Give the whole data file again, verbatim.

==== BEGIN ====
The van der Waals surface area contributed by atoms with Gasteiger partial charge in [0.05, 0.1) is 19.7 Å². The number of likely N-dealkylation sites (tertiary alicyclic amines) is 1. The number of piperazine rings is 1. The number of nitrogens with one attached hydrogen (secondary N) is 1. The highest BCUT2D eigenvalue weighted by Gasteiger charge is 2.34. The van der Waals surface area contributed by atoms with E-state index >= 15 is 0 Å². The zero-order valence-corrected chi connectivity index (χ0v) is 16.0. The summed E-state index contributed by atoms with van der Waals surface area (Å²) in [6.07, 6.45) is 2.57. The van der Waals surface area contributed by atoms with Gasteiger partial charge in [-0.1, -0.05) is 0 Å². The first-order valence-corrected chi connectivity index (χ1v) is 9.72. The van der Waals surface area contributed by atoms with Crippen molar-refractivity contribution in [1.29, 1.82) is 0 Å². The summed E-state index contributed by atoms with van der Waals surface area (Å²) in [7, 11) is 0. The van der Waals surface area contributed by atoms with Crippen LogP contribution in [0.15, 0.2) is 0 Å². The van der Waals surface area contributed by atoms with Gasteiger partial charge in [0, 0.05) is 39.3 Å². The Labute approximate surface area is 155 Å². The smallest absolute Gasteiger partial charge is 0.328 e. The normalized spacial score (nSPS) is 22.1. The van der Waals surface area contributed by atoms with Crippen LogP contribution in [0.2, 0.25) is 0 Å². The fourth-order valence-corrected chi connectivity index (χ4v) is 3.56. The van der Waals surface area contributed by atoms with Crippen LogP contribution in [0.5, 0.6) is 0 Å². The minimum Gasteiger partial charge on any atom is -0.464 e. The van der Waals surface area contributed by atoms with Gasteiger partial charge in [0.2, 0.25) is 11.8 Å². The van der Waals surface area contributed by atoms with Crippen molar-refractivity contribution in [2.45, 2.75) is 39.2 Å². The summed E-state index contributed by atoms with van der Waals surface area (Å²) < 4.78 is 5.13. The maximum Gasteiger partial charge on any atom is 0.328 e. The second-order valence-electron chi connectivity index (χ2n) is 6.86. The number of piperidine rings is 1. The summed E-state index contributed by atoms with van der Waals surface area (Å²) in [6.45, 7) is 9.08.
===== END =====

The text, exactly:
The van der Waals surface area contributed by atoms with Gasteiger partial charge in [0.05, 0.1) is 19.7 Å². The number of likely N-dealkylation sites (tertiary alicyclic amines) is 1. The number of piperazine rings is 1. The number of nitrogens with one attached hydrogen (secondary N) is 1. The highest BCUT2D eigenvalue weighted by Gasteiger charge is 2.34. The van der Waals surface area contributed by atoms with E-state index >= 15 is 0 Å². The zero-order valence-corrected chi connectivity index (χ0v) is 16.0. The summed E-state index contributed by atoms with van der Waals surface area (Å²) in [6.07, 6.45) is 2.57. The van der Waals surface area contributed by atoms with Gasteiger partial charge in [-0.1, -0.05) is 0 Å². The first-order valence-corrected chi connectivity index (χ1v) is 9.72. The van der Waals surface area contributed by atoms with Crippen molar-refractivity contribution in [1.29, 1.82) is 0 Å². The summed E-state index contributed by atoms with van der Waals surface area (Å²) in [7, 11) is 0. The van der Waals surface area contributed by atoms with Crippen LogP contribution in [0.15, 0.2) is 0 Å². The van der Waals surface area contributed by atoms with Gasteiger partial charge in [0, 0.05) is 39.3 Å². The Labute approximate surface area is 155 Å². The smallest absolute Gasteiger partial charge is 0.328 e. The normalized spacial score (nSPS) is 22.1. The van der Waals surface area contributed by atoms with Crippen LogP contribution in [0.2, 0.25) is 0 Å². The fourth-order valence-corrected chi connectivity index (χ4v) is 3.56. The van der Waals surface area contributed by atoms with Crippen LogP contribution in [0.5, 0.6) is 0 Å². The minimum Gasteiger partial charge on any atom is -0.464 e. The van der Waals surface area contributed by atoms with Gasteiger partial charge in [0.2, 0.25) is 11.8 Å². The van der Waals surface area contributed by atoms with Crippen molar-refractivity contribution in [2.45, 2.75) is 39.2 Å². The summed E-state index contributed by atoms with van der Waals surface area (Å²) < 4.78 is 5.13. The maximum Gasteiger partial charge on any atom is 0.328 e. The second-order valence-electron chi connectivity index (χ2n) is 6.86. The number of piperidine rings is 1. The summed E-state index contributed by atoms with van der Waals surface area (Å²) in [6.45, 7) is 9.08.